3. Not sure about this Ellen as my mum got a row for taking photos of my nephews at a swimming pool. She was sitting at a table away from the pool and the only children around were ours so it wasn't as if she was capturing other people's children.

    Oddly enough they didn't do anything about the elderly man lurking in the tunnel in a position that children had to rub against him to get by when they were pulling themselves along using the railing. I had to tell our boys to stay out of the tunnel unless I was with them.

  4. I knew from the outset that it was about a dad, and I really don't think that affected my fury at the way he was treated. The distress of the child was the big thing for me, and then the idiocy of the security guard, the incorrect procedure followed by the Police and the incompetence of the Braehead PR people.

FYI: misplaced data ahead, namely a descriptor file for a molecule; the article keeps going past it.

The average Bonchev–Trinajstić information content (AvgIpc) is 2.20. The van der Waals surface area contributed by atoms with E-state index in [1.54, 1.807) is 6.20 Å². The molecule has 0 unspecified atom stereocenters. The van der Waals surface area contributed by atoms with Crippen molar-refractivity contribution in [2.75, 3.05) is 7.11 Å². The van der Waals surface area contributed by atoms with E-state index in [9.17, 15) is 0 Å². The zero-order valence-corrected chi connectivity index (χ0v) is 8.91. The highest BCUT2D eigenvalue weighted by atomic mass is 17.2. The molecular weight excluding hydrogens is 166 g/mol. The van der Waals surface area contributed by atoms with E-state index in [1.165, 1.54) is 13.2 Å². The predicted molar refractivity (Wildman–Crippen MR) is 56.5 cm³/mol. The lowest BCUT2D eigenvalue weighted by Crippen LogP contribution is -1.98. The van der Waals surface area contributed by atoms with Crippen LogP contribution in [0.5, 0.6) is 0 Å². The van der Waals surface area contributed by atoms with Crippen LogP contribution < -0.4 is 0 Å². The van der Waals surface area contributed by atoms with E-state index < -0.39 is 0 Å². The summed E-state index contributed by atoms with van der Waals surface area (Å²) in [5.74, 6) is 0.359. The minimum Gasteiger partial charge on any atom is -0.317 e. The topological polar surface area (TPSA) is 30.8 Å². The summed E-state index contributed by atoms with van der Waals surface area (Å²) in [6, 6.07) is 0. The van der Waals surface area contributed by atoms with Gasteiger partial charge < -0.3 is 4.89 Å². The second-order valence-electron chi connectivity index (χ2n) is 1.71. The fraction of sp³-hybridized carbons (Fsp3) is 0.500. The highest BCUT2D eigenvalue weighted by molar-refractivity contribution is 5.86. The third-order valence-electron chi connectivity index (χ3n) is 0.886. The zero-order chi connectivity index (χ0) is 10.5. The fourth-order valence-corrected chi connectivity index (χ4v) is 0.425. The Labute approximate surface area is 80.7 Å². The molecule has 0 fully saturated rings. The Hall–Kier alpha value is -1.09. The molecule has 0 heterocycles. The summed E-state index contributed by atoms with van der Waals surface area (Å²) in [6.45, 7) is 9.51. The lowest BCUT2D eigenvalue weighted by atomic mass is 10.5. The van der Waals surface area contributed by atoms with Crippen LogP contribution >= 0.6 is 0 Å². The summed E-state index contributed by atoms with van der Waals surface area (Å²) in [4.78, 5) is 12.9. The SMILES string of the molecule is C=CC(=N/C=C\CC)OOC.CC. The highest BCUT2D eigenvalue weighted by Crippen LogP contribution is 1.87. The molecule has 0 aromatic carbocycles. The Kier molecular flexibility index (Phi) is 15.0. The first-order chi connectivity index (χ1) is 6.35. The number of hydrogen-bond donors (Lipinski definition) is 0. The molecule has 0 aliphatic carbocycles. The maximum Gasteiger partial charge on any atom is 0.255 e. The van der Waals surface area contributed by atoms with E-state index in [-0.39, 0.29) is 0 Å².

I think the whole thing underlines why all of us should stand up to authority whenever it is being misused. You can do so in a perfectly reasonable way and Chris White has given us all a bit of a masterclass in the subject.

  5. As a father of daughters, the proposition you put forward should be wholly unacceptable even though, as a description of where we are as a society, it may well be accurate. At what point did all men become suspect, just for being men? At what point were only women allowed to parent or even love their children? Why did policy makers allow themselves to be dictated to by a self-selecting group of poorly educated people who do not know the difference between a paedophile and a paediatrician? Did this happen in the pages of the Daily Mail or the News of the World? It is a terrible, terrible lie.